July 29, 2014

Miele Part of the US Appliance Rebate Program

Miele has announced that all of its dishwashers, clothes washers and refrigerators/freezers qualify for the State Energy Efficient Appliance Rebate Program (SEEARP). According to the Department of Energy, the stimulus bill will offer $300 million in rebates on Energy Star-qualified appliances in hopes that the program will further stimulate the economy by reducing energy bills.

Miele’s entire Independence series is Energy Star-qualified, including the line’s refrigerators, which traditionally are one of the most energy-hungry appliances in the home. The refrigerators use high-performance dual compressors, improved insulation and more precise temperature and defrost technology to boost efficiency. “Achieving a greener refrigerator that complied with Energy Star was a design goal when we developed the Independence Series,” stated Matthew Kueny, senior product manager for Miele. “Our proprietary technology and quality standards have helped us redefine just how much energy a refrigerator could save–far more than an average refrigerator–or even an average Energy Star model.”

Going forward, Miele engineers are looking to develop technology that will enable appliances to work more intelligently with the emerging infrastructure of the Smart Grid. These advancements are intended to deliver further economic and environmental benefits to consumers.

For more on appliance rebates, consumers can contact the DOE Recovery Act Clearinghouse at 1-888-DOE-RCVY (1-888-363-7289) or visit the Energy Star website.

$300 Million? When Will the Rebates Start?

Our article about the government’s $300 million dollar rebate program which is part of Obama’s economic stimulus package hasn’t begun and consumers across the nation are wondering if it is ever going to happen.

Unlike the $3 billion clunkers rebate blitzkrieg that boosted new-vehicle sales last summer, this program has proceeded more slowly and is aimed at longer-term household investments. It’s also being run differently, with each state deciding what kind of equipment will qualify for rebates.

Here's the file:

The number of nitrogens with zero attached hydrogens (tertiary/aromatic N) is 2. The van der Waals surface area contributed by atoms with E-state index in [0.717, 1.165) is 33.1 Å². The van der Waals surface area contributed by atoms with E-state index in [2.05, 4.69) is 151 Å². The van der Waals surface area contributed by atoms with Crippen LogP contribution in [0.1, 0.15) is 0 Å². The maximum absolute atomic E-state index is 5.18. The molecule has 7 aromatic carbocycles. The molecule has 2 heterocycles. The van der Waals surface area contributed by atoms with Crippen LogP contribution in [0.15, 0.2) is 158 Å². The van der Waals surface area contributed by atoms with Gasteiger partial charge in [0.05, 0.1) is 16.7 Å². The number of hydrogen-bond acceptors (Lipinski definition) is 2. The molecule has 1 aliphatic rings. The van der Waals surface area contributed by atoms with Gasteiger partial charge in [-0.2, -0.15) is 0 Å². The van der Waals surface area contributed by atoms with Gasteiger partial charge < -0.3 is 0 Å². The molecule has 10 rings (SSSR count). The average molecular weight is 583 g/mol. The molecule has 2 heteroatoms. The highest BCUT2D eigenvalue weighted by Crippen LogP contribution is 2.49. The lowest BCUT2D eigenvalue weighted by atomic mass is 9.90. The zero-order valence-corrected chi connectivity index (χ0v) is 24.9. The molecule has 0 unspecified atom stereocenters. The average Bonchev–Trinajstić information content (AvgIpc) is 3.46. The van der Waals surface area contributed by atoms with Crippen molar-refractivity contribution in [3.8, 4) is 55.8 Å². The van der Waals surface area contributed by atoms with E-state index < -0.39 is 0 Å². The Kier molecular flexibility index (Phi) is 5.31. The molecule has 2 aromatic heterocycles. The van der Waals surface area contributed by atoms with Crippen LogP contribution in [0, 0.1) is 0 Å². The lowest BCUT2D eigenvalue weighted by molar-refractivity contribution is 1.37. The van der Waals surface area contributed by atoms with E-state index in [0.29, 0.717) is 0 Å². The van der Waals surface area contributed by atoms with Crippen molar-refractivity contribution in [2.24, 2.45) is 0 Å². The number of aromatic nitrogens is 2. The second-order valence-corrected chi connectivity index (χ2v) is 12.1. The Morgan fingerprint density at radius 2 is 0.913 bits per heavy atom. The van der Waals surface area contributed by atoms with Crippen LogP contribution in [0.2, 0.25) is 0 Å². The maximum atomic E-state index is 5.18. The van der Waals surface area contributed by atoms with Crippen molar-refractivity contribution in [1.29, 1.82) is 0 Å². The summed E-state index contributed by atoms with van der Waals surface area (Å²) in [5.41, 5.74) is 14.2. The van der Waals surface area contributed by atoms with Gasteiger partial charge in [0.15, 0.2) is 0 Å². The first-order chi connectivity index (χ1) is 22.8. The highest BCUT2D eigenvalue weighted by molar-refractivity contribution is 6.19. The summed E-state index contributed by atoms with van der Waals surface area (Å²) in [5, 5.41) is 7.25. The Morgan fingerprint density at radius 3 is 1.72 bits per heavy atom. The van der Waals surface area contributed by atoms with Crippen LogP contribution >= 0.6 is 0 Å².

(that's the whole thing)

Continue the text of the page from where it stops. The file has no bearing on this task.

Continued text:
The federal Department of Energy said last summer that only residential appliances that carry the Energy Star designation would qualify for a rebate. It suggested that rebates could be applied to water heaters, refrigerators, central air conditioners and other big-ticket appliances.

After talking with several people familiar with the program, it now appears details will be released by the end of the year on exactly the types of equipment each state will include in its rebate program as well as the amount of the rebates.

If you can’t wait for your state to start its program, you might want to look into the possibility of getting a Federal tax credit by visiting the government’s energysavers.gov.

Cash For Clunkers – Appliance Clunkers

Here’s some good news if you’ve got an old household appliance you’ve been wanting to replace. The government’s $300 million dollar incentive plan will help you pay for it. The plan is meant to help the appliance industry by giving a boost to slow appliance sales nationwide, but the relatively small amount of cash will not make a big impact on major appliance appliance dealers such as Whirlpool, GE, and Electrolux. There are also some potentially confusing details to be worked out:

The Wall Street Journal says unlike the clunkers plan, the program allows each state to pick qualifying models and tailor rebate amounts. Ohio might decide one washing machine qualifies for a $100 rebate, while California picks another for $125.

Manufacturers and retailers said they are reluctant to ramp up production or order new stocks until it is clear what models qualify. The Department of Energy, which designed the program, wants states to focus on just 10 categories of appliances carrying the federal Energy Star seal of approval for efficiency.

But other details are still uncertain. States could ask to include up to 46 other types of products, ranging from light bulbs to computers. While rebates are expected to range between $50 and $200, qualifying models and precise rebate amounts won’t be provided until late this year or early next.

Some of the nation’s biggest appliance makers are lobbying to make the plan rules uniform nationwide. They said the unknowns and the varying rules by state will make the program harder to explain to shoppers, in turn making it tougher to win sales.

The program “will provide consumers a unique opportunity to save money on energy-efficient appliances,” said Dave McCalpin, chief marketing officer for GE Appliances. He said Fairfield, Conn.-based GE is working with state governments to adopt rebate programs that rely on Energy Star ratings.

Some states are considering standards that exceed Energy Star requirements, a move GE opposes. “We believe it is very important that rebate programs are consistent across the country,” Mr. McCalpin said.

The stricter proposals underscore criticisms that the Energy Star program is not tough enough in raising energy efficiency. The Environmental Protection Agency is looking at revising the program’s standards. If it does so after the states set their rules, the rebates could end up subsidizing some appliances that are not as energy efficient as they could be.